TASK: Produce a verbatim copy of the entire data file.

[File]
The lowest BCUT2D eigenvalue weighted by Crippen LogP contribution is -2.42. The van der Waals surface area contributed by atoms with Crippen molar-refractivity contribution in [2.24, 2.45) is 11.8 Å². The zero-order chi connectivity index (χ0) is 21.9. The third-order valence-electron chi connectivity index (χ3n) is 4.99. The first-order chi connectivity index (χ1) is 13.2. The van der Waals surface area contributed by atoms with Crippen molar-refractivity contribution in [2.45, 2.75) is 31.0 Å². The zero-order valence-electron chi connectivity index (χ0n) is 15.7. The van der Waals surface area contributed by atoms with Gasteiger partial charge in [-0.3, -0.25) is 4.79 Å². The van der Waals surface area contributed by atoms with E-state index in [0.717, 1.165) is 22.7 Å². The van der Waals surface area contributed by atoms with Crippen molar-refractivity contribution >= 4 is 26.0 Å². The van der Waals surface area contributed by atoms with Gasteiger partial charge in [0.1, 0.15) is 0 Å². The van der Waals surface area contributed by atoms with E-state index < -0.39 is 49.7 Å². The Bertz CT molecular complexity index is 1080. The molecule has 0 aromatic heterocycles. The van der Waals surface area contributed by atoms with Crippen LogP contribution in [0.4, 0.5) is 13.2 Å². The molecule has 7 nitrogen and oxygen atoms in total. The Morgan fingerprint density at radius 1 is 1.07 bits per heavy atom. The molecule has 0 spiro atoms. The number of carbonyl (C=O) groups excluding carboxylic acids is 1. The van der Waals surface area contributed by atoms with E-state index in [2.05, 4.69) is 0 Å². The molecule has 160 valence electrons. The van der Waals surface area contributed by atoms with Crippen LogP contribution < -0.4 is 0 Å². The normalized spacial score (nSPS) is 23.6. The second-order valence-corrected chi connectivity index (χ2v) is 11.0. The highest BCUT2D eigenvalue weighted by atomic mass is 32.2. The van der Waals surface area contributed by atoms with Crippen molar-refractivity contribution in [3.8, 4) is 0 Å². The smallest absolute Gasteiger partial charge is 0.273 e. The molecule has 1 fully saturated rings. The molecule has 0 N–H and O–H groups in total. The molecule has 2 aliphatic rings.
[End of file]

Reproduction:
The lowest BCUT2D eigenvalue weighted by Crippen LogP contribution is -2.42. The van der Waals surface area contributed by atoms with Crippen molar-refractivity contribution in [2.24, 2.45) is 11.8 Å². The zero-order chi connectivity index (χ0) is 21.9. The third-order valence-electron chi connectivity index (χ3n) is 4.99. The first-order chi connectivity index (χ1) is 13.2. The van der Waals surface area contributed by atoms with Crippen molar-refractivity contribution in [2.45, 2.75) is 31.0 Å². The zero-order valence-electron chi connectivity index (χ0n) is 15.7. The van der Waals surface area contributed by atoms with Gasteiger partial charge in [-0.3, -0.25) is 4.79 Å². The van der Waals surface area contributed by atoms with E-state index in [0.717, 1.165) is 22.7 Å². The van der Waals surface area contributed by atoms with Crippen molar-refractivity contribution >= 4 is 26.0 Å². The van der Waals surface area contributed by atoms with Gasteiger partial charge in [0.1, 0.15) is 0 Å². The van der Waals surface area contributed by atoms with E-state index < -0.39 is 49.7 Å². The Bertz CT molecular complexity index is 1080. The molecule has 0 aromatic heterocycles. The van der Waals surface area contributed by atoms with Crippen LogP contribution in [0.4, 0.5) is 13.2 Å². The molecule has 7 nitrogen and oxygen atoms in total. The Morgan fingerprint density at radius 1 is 1.07 bits per heavy atom. The molecule has 0 spiro atoms. The number of carbonyl (C=O) groups excluding carboxylic acids is 1. The van der Waals surface area contributed by atoms with E-state index in [2.05, 4.69) is 0 Å². The molecule has 160 valence electrons. The van der Waals surface area contributed by atoms with Crippen LogP contribution < -0.4 is 0 Å². The normalized spacial score (nSPS) is 23.6. The second-order valence-corrected chi connectivity index (χ2v) is 11.0. The highest BCUT2D eigenvalue weighted by atomic mass is 32.2. The van der Waals surface area contributed by atoms with Crippen molar-refractivity contribution in [3.8, 4) is 0 Å². The smallest absolute Gasteiger partial charge is 0.273 e. The molecule has 1 fully saturated rings. The molecule has 0 N–H and O–H groups in total. The molecule has 2 aliphatic rings.